There are plenty of reasons for Texas’s population boom over the past several years—the economy, immigration, Whataburger—but one that can’t be overlooked is the fact that you typically can find some space to stretch out. And thanks to a chart from real estate site Property Shark, we can see exactly how much square footage you can get in Texas, compared to the rest of the country, for $200,000.
The chart shows how much average square footage you get from a $200,000 investment in 33 U.S. cities, including the six largest in Texas—Houston, San Antonio, Dallas, Austin, Fort Worth, and El Paso. And the numbers across the state look pretty good.
Let’s start by just recapping what the study found for each city:
- El Paso: 3,334-square feet
- San Antonio: 3,249-square feet
- Fort Worth: 2,199-square feet
- Houston: 2,093-square feet
- Dallas: 1,824-square feet
- Austin: 1,341-square feet
The order of that list, from most to least amount of square footage for your money, won’t surprise anyone who follows real estate in Texas. Austin, which has a limited supply of homes but is flooded with people, is the most expensive city. El Paso and San Antonio, where that relationship tends to be flipped, are among not just the most affordable cities in Texas, but in the entire country. Houston, Dallas, and Fort Worth split the difference, finding themselves in the middle of the pack both in Texas and the U.S.
Looking at the numbers in the context of the rest of the country, though, helps explain the boom that we’ve seen throughout the state. Austin’s average of 1,341-square feet per $200,000 makes the city seem expensive and overpriced to people in parts of the state where your money goes a lot further. But it’s a downright bargain compared to cities in the northeast and the West Coast. When Austinites take the leap from renting to buying, they might notice that properties they’re interested in are swarmed with bids from California, often for more than the asking price. Why? Because 1,341-square feet is an impossible, luxurious dream to people out there. $200,000 in San Francisco gets you a measly 260-square feet, and the numbers don’t get much better throughout the rest of the state’s coast: San Jose will give you 376-square feet, San Diego 496-square feet, Los Angeles 501-square feet. If property is three to four times as expensive where you’re from, then even Austin’s relatively high property values seem like a stone-cold bargain by comparison. (Let’s not even get started on Manhattan, where $200,000 will get you 126-square feet, commonly known in Texas as a small closet.)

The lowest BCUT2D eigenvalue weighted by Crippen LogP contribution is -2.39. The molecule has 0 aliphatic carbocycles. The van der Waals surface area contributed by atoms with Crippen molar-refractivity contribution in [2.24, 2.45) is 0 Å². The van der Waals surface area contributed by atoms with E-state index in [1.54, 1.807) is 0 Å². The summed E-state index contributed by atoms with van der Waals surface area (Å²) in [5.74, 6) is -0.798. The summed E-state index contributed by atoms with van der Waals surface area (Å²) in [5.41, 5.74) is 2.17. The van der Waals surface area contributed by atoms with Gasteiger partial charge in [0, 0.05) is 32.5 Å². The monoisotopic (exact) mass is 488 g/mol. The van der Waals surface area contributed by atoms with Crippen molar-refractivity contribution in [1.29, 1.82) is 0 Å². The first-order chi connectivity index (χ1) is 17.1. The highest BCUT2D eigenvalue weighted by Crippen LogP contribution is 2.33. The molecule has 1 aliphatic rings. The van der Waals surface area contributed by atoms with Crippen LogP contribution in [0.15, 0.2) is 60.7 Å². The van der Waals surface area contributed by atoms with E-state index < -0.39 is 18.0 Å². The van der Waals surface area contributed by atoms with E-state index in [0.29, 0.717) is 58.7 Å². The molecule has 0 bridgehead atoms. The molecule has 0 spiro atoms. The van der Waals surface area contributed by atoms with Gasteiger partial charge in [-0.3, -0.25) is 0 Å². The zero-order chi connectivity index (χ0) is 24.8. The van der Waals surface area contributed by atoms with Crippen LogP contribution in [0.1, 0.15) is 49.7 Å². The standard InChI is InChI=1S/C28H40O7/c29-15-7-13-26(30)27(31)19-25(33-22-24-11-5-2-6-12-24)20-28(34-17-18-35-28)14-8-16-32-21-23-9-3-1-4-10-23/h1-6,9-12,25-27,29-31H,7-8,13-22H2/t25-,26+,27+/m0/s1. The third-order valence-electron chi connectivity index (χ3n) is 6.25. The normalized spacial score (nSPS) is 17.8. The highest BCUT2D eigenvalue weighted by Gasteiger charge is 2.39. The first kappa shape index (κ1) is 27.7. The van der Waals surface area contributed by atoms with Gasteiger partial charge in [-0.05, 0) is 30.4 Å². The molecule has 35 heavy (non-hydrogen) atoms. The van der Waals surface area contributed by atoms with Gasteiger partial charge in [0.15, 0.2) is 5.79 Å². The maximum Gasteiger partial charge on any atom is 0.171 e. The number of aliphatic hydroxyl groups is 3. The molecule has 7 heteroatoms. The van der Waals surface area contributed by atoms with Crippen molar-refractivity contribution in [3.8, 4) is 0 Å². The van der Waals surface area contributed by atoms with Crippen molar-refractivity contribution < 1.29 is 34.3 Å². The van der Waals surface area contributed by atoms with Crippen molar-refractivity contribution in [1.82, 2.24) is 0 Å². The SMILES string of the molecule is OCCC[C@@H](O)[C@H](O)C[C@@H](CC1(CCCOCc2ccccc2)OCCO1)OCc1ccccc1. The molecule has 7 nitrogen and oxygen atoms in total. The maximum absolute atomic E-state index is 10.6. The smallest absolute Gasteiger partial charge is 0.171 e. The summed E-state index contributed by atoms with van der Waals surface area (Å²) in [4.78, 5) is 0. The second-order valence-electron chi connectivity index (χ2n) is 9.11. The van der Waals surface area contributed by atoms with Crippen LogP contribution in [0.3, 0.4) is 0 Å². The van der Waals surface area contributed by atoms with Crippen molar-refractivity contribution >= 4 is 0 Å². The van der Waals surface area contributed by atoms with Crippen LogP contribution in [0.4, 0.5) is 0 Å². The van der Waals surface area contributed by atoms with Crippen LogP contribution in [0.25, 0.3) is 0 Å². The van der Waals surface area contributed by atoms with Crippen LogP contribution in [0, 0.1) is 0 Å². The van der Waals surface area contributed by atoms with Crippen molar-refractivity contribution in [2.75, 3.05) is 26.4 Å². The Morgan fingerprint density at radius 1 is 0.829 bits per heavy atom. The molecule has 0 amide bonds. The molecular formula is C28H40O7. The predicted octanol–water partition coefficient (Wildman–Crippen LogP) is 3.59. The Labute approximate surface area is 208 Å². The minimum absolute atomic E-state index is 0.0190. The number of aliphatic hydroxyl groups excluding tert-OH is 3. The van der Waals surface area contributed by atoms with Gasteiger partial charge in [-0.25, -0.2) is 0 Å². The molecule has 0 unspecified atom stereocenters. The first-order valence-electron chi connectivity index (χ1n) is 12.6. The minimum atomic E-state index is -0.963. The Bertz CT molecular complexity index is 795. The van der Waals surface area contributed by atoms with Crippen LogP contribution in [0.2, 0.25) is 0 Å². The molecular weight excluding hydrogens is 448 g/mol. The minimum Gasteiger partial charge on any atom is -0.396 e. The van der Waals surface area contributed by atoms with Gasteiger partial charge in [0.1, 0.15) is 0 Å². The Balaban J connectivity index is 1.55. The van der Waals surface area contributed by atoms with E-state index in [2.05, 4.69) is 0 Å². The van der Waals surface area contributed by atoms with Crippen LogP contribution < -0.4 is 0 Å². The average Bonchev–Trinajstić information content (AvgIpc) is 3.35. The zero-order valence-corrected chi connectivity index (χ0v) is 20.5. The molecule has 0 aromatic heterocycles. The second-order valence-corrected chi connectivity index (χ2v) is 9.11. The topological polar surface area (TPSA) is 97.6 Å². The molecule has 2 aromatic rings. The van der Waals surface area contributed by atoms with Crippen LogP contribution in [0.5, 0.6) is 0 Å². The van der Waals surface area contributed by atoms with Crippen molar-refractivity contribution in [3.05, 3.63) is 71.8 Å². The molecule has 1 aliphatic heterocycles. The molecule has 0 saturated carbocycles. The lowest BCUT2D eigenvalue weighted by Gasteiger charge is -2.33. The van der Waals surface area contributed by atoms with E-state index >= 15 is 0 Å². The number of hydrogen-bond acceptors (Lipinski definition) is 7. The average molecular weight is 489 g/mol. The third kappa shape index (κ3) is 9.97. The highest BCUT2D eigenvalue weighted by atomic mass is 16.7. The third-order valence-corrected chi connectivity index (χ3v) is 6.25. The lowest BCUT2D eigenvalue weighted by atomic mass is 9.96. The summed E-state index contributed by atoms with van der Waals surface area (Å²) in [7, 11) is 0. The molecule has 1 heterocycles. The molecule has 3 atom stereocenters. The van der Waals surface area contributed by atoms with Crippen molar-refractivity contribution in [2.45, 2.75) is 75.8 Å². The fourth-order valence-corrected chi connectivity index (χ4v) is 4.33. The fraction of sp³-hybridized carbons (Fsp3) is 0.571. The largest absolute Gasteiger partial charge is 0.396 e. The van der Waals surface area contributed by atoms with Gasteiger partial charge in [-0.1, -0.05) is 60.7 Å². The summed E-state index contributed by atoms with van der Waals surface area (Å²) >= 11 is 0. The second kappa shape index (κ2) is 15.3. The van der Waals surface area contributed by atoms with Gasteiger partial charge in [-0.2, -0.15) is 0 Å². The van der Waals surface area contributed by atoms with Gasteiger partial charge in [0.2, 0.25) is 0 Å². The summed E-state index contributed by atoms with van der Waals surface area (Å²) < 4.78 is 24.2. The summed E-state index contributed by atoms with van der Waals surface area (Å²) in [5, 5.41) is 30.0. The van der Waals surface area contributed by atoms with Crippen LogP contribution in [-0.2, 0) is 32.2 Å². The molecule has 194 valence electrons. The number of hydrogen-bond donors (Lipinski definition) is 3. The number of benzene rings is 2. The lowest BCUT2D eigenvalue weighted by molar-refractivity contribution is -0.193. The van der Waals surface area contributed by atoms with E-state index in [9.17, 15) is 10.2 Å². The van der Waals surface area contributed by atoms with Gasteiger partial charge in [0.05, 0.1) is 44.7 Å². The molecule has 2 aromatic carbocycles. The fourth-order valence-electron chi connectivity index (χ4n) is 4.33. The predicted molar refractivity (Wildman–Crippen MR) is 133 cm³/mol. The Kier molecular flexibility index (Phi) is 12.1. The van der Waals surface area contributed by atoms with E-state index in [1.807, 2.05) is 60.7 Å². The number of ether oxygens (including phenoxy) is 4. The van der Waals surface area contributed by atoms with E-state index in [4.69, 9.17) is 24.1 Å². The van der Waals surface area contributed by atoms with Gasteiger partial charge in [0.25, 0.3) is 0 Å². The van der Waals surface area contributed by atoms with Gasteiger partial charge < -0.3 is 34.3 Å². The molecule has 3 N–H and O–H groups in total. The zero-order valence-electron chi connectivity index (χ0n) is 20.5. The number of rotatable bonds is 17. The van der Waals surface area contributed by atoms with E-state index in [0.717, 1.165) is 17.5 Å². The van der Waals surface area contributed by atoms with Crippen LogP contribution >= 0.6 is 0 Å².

Extrapolating further from this data, it seems that cities where $200,000 you fetch between 1,1100–2,100-square feet are the ones experiencing the greatest population booms: According to Census data released in March, Dallas, Houston, Atlanta, and Phoenix are the metro areas with the largest gains between 2016-2017 (Orlando and Austin came in at number eight and number nine, respectively). Seattle (where you get 525-square feet for your money) and Washington, D.C. (where it’s 423-square feet) were the only cities in the top ten that offered fewer than 1,100-square feet for $200,000. (Pricing date for the other two metro areas, Tampa and the inland California city of Riverside, wasn’t available.) Other fast-growing metro areas like Charlotte, Las Vegas, and Nashville similarly fall within the same price window.
|2017 Rank||2016 Rank||Metropolitan Area||2017 Population||2016 Population||Numeric Change|
|1||1||Dallas-Fort Worth-Arlington, Texas||7,399,662||7,253,424||146,238|
|2||2||Houston-The Woodlands-Sugar Land, Texas||6,892,427||6,798,010||94,417|
|3||3||Atlanta-Sandy Springs-Roswell, Georgia||5,884,736||5,795,723||89,013|
|5||11||Washington-Arlington-Alexandria, D.C.-Virginia-Maryland-West Virginia||6,216,589||6,150,681||65,908|
|7||13||Riverside-San Bernardino-Ontario, California||4,580,670||4,523,653||57,017|
|9||9||Austin-Round Rock, Texas||2,115,827||2,060,558||55,269|
|10||7||Tampa-St. Petersburg-Clearwater, Florida||3,091,399||3,036,525||54,874|
Low real estate prices don’t necessarily mean that a city is growing or shrinking, though. Cleveland, which gives property owners the most bang for their buck (3,769-square feet) has shrunk every year this decade. San Antonio, which places third on the list, boasted a growth of nearly 25,000 people over a twelve-month period between 2016 and 2017. El Paso, which places second, grew by only 2,780 people in that year. The sweet spot may be somewhere in the middle, in other words, but there’s not as much to learn by looking at the margins.